I read an essay for the LA Women of Letters show at The Mint. The notes were to write a letter to something you wish you had written. I chose my favorite album of all time: OK Computer. Moby and Tim Minchin were also in the show. It was fun stuff.
Here’s the video of me reading:
Here’s the essay:
Dear Thom Yorke, Johnny Greenwood, and those other three guys in Radiohead, I wish I had written OK Computer. It’s only one of, if not the most, important alternative rock album of all time.
When the Radiohead gang took their album to Capitol records, the head of music or whatever its called, was like, “ehhh.” Then after it was released and did really well, they were like, “ahhaaaa.” And then Thom Yorke was probably like, “I told you, nobody ever fucking listens to me.” And then the rest of the band was like, “We actually listen to you all the time, you write all the songs and you’re the singer, duh.”
I had first heard of Radiohead from MTV. More specifically, Beavis and Butthead. They were watching the video for Creep, which just starts out as Thom Yorke singing, looking all sad, and Butthead looks over at Beavis and gives him the Butthead face, which is just like this look of disgust, and he says, which for some reason I remember as being one of the funniest things I had ever heard (I was like 13 at the time) but he says, “It better start rocking or I’ll really give him something to cry about.” Then it starts rocking, and beavis and butthead get super into it, and then it goes back to the slow miserable part, and Beavis says, “ummm, wait, what?” Butthead goes, “hmm.”
And then Butthead says something very profound, he said, “Beavis, if they didn’t have like a part of the song that sucked, then its like, then the other part wouldn’t be as cool.”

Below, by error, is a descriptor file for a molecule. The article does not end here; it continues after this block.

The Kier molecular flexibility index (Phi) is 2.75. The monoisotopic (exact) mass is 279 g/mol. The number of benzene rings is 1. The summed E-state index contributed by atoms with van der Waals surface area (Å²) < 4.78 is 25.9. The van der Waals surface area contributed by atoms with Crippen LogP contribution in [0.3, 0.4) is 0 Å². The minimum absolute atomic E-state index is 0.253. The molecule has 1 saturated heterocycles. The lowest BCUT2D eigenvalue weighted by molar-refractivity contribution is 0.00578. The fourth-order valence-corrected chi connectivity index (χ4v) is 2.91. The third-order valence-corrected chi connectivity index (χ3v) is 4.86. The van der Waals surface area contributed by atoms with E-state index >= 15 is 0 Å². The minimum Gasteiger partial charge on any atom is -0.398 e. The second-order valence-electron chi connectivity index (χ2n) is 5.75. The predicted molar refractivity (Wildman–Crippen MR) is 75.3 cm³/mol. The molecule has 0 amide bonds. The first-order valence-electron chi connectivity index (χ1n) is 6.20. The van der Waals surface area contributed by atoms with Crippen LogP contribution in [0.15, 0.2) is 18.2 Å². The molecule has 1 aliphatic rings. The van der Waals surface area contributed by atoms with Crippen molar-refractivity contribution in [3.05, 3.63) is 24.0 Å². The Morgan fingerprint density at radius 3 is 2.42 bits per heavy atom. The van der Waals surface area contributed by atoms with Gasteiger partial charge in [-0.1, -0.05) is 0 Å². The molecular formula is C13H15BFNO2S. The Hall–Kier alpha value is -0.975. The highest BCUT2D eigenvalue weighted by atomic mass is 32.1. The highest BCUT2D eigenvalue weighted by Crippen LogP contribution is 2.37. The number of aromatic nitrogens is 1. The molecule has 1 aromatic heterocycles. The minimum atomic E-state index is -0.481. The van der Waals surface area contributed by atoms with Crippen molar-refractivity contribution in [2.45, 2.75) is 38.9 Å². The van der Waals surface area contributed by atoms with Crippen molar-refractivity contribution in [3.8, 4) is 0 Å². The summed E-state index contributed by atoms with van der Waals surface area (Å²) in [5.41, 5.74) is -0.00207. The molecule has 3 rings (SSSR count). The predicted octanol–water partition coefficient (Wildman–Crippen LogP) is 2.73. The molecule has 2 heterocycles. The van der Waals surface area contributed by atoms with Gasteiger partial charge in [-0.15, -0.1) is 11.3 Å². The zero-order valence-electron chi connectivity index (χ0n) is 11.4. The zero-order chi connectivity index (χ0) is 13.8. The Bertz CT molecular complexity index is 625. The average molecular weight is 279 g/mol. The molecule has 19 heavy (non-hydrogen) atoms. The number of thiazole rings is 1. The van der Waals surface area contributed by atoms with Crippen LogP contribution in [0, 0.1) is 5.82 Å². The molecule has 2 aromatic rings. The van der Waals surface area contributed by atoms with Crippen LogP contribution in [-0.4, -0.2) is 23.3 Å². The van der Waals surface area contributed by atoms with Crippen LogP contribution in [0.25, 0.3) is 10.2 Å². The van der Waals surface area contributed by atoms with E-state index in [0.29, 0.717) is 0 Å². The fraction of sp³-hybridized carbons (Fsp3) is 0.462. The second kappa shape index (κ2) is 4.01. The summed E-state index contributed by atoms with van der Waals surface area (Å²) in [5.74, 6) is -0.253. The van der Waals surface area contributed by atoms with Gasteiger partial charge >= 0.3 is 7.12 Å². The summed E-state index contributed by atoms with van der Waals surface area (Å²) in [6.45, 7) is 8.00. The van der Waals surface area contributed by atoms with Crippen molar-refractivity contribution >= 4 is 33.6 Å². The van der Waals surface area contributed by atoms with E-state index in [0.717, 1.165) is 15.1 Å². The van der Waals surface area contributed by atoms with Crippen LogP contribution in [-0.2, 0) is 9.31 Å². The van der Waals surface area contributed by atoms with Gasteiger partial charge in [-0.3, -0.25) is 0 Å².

Okay fine this doesn’t have a point. But that was my introduction to Radiohead, so, then I did like any honest, responsible, teenager did in the late 90s and downloaded the album off of Napster.
It was music that I had never heard, I was listening to tons of Snoop and Dre, and Master P. So this was different, and intriguing, it had meaning, it had soul, and emotion, other shit…
There was this trance remix of Street Spirit that I was obsessed with. I grew up in Kalamazoo, Michigan, and when I was about 15, my best friend Lizzy and I started going to raves in Chicago and Detroit every weekend. Because that’s a really safe thing for two skinny teenage girls to do. No clue how I’m still alive.
But there was this one party in Chicago where I went with Lizzy and some other people, and Paul Oakenfold was DJ, yeah, I know. We got there super late because we didn’t have iPhones, and the only way to get directions were to call this phone number a few hours prior to the party that would tell you directions, like “drive 100 miles west on i-94 and get off at the 30th exit, turn right, turn left, you’ll see a warehouse with one yellow balloon outside, and if you can hear some sick beats, that’s means you’re in the right spot.
I don’t know what happened that night or why we were so late, but we got there, and right as we paid our $30 to get in, I heard the Street Spirit remix, so I was all like YEAH THAT’S JAM. Coincidentally, the first night I ever tried ecstasy, so I was in a prettyyy good mood.